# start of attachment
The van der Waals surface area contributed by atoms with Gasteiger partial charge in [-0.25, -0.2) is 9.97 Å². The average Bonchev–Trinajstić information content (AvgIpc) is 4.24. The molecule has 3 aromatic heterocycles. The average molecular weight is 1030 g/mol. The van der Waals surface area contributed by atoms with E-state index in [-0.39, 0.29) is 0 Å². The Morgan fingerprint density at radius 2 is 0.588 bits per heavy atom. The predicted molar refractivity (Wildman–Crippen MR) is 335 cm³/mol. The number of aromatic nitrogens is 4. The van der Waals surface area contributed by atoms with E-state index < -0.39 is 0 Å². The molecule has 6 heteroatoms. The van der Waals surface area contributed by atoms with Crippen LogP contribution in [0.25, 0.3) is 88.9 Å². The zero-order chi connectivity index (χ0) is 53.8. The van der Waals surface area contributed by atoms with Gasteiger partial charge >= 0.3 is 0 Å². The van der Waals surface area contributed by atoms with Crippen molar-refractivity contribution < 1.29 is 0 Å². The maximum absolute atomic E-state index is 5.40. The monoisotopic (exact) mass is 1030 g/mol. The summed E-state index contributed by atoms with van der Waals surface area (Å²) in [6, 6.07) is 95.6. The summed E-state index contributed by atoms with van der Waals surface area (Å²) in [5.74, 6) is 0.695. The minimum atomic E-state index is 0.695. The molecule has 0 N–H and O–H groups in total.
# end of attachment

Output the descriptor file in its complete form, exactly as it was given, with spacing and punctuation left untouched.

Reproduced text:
The van der Waals surface area contributed by atoms with Gasteiger partial charge in [-0.25, -0.2) is 9.97 Å². The average Bonchev–Trinajstić information content (AvgIpc) is 4.24. The molecule has 3 aromatic heterocycles. The average molecular weight is 1030 g/mol. The van der Waals surface area contributed by atoms with E-state index in [-0.39, 0.29) is 0 Å². The Morgan fingerprint density at radius 2 is 0.588 bits per heavy atom. The predicted molar refractivity (Wildman–Crippen MR) is 335 cm³/mol. The number of aromatic nitrogens is 4. The van der Waals surface area contributed by atoms with E-state index < -0.39 is 0 Å². The molecule has 6 heteroatoms. The van der Waals surface area contributed by atoms with Crippen LogP contribution in [0.25, 0.3) is 88.9 Å². The zero-order chi connectivity index (χ0) is 53.8. The van der Waals surface area contributed by atoms with Gasteiger partial charge >= 0.3 is 0 Å². The van der Waals surface area contributed by atoms with Crippen molar-refractivity contribution < 1.29 is 0 Å². The maximum absolute atomic E-state index is 5.40. The monoisotopic (exact) mass is 1030 g/mol. The summed E-state index contributed by atoms with van der Waals surface area (Å²) in [6, 6.07) is 95.6. The summed E-state index contributed by atoms with van der Waals surface area (Å²) in [5.74, 6) is 0.695. The minimum atomic E-state index is 0.695. The molecule has 0 N–H and O–H groups in total.